“We don’t know that (bin Laden) was ever exposed to orthodox Islamic teachings,” said Ebrahim Moosa, a professor of religion and Islamic studies at Duke University.
The writing of ideologues in the Muslim Brotherhood influenced bin Laden heavily, Moosa said.
“He takes scriptural imperatives at their face value and believes this is the only instruction and command God has given him – unmediated by history, unmediated by understanding, unmediated by human experience. Now that’s a difference between Muslim orthodoxy and what I would call uber- or hyperscripturalists,” Moosa said.
The vast majority of Islamic scholars and imams say the teaching of the Prophet Mohammed happened in historical context that needs to be understood when reading and interpreting the Quran.
“If the likes of bin Laden, if they had spent one day or maybe one month possibly, in a madrassa (Muslim religious school) and understood how the canonical tradition is interpreted, they would not go onto this kind of destructive path they go on,” Moosa said.
In the entire leadership structure of al Qaeda, “no one has had any sort of formal religious training from any seminary,” said Aftab Malik, a global expert on Muslim affairs at the United Nations Alliance of Civilization. He is researching a Ph.D. on al Qaeda.
“What you had was an engineer and a doctor leading a global jihad against the whole world,” Malik said. “That would never happen in normative Islam. It’s just such an aberration.”
“What bin Laden ends up doing is saying anyone who disagrees with him, any Muslim, is in fact an apostate,” he said. That includes Muslims who would not join his fight, he said. “It’s a distortion of the traditional teaching, and it just extends the parameters and the consequences in order to legitimate how when you’re fighting on the ground you’re fighting against your own people.”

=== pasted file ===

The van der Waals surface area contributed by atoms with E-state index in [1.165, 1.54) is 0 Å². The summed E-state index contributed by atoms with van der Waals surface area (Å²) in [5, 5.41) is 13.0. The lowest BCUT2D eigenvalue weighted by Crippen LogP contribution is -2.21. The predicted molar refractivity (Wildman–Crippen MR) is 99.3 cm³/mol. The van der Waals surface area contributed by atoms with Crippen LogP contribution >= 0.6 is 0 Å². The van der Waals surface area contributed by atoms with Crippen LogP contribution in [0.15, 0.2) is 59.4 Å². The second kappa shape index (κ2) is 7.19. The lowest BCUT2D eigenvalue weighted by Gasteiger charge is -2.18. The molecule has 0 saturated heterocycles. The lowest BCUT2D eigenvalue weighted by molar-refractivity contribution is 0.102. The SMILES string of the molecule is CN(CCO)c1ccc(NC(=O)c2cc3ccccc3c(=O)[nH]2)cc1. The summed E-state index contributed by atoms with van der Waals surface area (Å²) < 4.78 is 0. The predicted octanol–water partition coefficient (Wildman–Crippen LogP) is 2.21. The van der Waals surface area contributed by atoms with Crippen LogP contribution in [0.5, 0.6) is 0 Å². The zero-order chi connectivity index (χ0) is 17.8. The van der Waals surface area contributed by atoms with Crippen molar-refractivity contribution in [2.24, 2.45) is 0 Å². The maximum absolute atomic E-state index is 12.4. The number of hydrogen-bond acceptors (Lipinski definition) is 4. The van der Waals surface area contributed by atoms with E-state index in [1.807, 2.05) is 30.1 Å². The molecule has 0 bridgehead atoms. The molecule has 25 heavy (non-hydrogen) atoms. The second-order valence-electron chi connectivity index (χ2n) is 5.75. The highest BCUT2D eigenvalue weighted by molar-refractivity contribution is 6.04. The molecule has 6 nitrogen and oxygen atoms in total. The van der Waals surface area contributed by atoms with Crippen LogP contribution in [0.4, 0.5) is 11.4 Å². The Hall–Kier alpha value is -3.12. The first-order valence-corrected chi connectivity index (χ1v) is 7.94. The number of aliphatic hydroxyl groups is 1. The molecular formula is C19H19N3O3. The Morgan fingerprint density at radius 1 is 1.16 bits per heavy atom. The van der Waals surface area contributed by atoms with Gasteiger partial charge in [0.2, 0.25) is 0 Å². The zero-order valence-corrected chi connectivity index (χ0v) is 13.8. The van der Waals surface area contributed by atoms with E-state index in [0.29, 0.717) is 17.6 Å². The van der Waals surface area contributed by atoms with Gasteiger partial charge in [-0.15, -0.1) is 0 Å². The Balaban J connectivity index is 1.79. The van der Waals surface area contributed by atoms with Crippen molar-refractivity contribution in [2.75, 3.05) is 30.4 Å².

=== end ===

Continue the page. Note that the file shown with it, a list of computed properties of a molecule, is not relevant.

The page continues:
Malik said, “The key issue is of apostasy,” referring to when a person leaves a faith. “One of the things Osama bin Laden deviates from is calling those people who do not implement Sharia, or God’s law, on the planet as apostates. If they did not implement Sharia, they deserved death. This is a major departure from normative Islam.”
“The second major deviation is the targeting of noncombatants. Even when you read in the Quran there are injunctions for fighting. But before and after the injunctions for fighting are calls for restraint. ‘Do not attack monks, do not attack women, do not attack children.’ And these are numerated heavily in the Hadith, which are uncontested,” Malik said, referring to the sayings of the prophet and his close companions.
“What bin Laden has done is ignored those injunctions,” he said. “The reason he has ignored them, in Osama bin Laden’s theology it’s basically a theology of anarchy.
“Once you let the genie out of the bottle you can’t put it back in, and that’s the big difference between al Qaeda theology and normative Islam. Normative Islam has heavy constraints – very, very heavy.”